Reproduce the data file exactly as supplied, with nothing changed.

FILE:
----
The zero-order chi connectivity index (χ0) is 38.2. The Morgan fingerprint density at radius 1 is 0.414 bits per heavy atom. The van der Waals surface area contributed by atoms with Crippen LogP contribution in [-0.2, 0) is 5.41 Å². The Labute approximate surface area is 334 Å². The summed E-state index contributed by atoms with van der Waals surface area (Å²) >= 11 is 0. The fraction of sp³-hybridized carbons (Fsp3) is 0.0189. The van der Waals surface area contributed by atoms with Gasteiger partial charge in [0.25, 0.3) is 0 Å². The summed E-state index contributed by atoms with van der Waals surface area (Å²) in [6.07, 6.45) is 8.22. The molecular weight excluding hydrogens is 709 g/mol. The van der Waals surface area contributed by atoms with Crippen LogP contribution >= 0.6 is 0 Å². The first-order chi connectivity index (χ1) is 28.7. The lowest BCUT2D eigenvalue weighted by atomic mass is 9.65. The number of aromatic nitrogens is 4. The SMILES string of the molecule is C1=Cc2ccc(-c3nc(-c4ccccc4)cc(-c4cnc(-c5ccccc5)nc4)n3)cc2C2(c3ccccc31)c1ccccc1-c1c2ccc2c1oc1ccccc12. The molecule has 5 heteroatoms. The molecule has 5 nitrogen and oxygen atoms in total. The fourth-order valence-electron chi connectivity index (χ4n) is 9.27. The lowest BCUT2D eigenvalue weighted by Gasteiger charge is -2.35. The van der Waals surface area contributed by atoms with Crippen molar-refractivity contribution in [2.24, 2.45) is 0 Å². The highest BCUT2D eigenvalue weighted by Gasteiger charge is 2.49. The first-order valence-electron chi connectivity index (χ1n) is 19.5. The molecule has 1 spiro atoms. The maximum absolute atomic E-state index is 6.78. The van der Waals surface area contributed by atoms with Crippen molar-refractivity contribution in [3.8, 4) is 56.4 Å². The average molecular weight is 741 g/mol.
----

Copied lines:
The zero-order chi connectivity index (χ0) is 38.2. The Morgan fingerprint density at radius 1 is 0.414 bits per heavy atom. The van der Waals surface area contributed by atoms with Crippen LogP contribution in [-0.2, 0) is 5.41 Å². The Labute approximate surface area is 334 Å². The summed E-state index contributed by atoms with van der Waals surface area (Å²) >= 11 is 0. The fraction of sp³-hybridized carbons (Fsp3) is 0.0189. The van der Waals surface area contributed by atoms with Gasteiger partial charge in [0.25, 0.3) is 0 Å². The summed E-state index contributed by atoms with van der Waals surface area (Å²) in [6.07, 6.45) is 8.22. The molecular weight excluding hydrogens is 709 g/mol. The van der Waals surface area contributed by atoms with Crippen LogP contribution >= 0.6 is 0 Å². The first-order chi connectivity index (χ1) is 28.7. The lowest BCUT2D eigenvalue weighted by atomic mass is 9.65. The number of aromatic nitrogens is 4. The SMILES string of the molecule is C1=Cc2ccc(-c3nc(-c4ccccc4)cc(-c4cnc(-c5ccccc5)nc4)n3)cc2C2(c3ccccc31)c1ccccc1-c1c2ccc2c1oc1ccccc12. The molecule has 5 heteroatoms. The molecule has 5 nitrogen and oxygen atoms in total. The fourth-order valence-electron chi connectivity index (χ4n) is 9.27. The lowest BCUT2D eigenvalue weighted by Gasteiger charge is -2.35. The van der Waals surface area contributed by atoms with Crippen molar-refractivity contribution in [2.24, 2.45) is 0 Å². The highest BCUT2D eigenvalue weighted by Gasteiger charge is 2.49. The first-order valence-electron chi connectivity index (χ1n) is 19.5. The molecule has 1 spiro atoms. The maximum absolute atomic E-state index is 6.78. The van der Waals surface area contributed by atoms with Crippen molar-refractivity contribution in [3.8, 4) is 56.4 Å². The average molecular weight is 741 g/mol.